I don’t know about you, but I hate reading something I wrote and finding a big, fat typo. I immediately cringe, autocorrect it in my head, and then frantically try to find a way to fix it.
The good news? It’s usually a quick fix. But that’s not always the case in content marketing, where your assets may go through an approval process, get professionally designed, and then shared across your different marketing channels.
Every day, even the best content marketers make mistakes that slow us down, create more work, and steal our credibility. Don’t let this happen to you! To avoid some of the biggest mistakes in content marketing, you can start by reading this blog, where you’ll learn about three mistakes that you simply can’t afford to make and how to fix them. Then, if you’re hungry for more, join me for my 8 Biggest Mistakes Content Marketers Make and How to Avoid Them webinar.
Let’s get started! Here are three common mistakes that content marketers make and how to fix them:
1. Not Writing Your Strategy Down
A written strategy isn’t just a ‘nice-to-have,’ but a foundation for businesses with successful content marketing. In general, B2B and consumer marketers who have a documented content marketing strategy, over no strategy or just a verbal strategy, get better results and are more effective, according to Content Marketing Institute’s 2016 Benchmarks, Budgets, and Trends study.
If your content strategy needs to be written down, could use some polish, or doesn’t exist at all, start by thinking about your content strategy as the business case for creating content, as a whole and on an individual asset level.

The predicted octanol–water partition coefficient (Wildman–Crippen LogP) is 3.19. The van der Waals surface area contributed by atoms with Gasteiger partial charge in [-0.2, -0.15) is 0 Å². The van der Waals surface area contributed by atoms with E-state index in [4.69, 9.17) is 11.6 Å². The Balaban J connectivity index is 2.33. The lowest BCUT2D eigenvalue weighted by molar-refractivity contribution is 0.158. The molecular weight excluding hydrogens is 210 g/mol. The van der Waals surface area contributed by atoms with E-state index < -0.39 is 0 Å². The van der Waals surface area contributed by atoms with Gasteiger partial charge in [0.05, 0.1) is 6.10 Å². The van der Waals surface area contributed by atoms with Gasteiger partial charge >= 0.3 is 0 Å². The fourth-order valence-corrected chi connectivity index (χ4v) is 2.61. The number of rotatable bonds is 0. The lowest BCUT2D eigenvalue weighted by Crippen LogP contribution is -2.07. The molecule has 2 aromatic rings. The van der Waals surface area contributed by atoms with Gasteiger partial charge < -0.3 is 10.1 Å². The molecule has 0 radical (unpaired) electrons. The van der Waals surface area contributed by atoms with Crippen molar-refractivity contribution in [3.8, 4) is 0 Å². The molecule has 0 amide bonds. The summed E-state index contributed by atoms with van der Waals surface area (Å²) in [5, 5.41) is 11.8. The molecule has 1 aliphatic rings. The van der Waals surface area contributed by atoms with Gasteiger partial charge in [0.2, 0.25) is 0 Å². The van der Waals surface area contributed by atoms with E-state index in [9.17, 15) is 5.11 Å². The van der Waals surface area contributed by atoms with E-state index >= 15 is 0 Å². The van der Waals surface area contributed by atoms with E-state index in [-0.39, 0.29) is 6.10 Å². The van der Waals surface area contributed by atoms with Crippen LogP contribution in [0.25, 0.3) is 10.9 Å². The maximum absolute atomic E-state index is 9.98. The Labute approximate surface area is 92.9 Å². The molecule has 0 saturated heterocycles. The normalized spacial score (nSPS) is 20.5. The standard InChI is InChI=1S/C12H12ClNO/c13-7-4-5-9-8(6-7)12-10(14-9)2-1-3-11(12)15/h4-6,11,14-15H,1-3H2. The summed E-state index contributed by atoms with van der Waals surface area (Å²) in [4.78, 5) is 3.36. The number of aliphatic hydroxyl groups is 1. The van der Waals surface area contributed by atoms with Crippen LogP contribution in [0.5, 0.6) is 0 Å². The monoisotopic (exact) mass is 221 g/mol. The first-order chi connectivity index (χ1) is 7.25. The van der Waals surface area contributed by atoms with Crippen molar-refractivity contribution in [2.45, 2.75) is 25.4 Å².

To get started, here are a few key elements you’ll want to document in your content marketing strategy:
- Goals: Seems important, right? Your strategy should include why you are creating content (in general), as well as why you are creating each piece of content. As you’re documenting those answers, make sure to include what you want the outcome to be. You can’t exceed expectations if you never set them.
- Audience and persona maps: Next, you’ll want to document who you’re writing for. In many businesses, you may want to engage a few different audiences with your content. While it’s great to have a general idea of the different groups of people, it’s also important that you understand and include more details about who those people are. That detail can come in the form of a persona, which is a description of who your buyer is, their characteristics, their responsibilities, their biggest challenges, etc. Being specific about who you want to reach with your content will help you understand how to create content that resonates with them.
- Channels: Content’s pretty cool, but without the right distribution and promotion, you may never get the eyeballs you want on it. Use your content marketing strategy to detail how, when, and where you will share your content.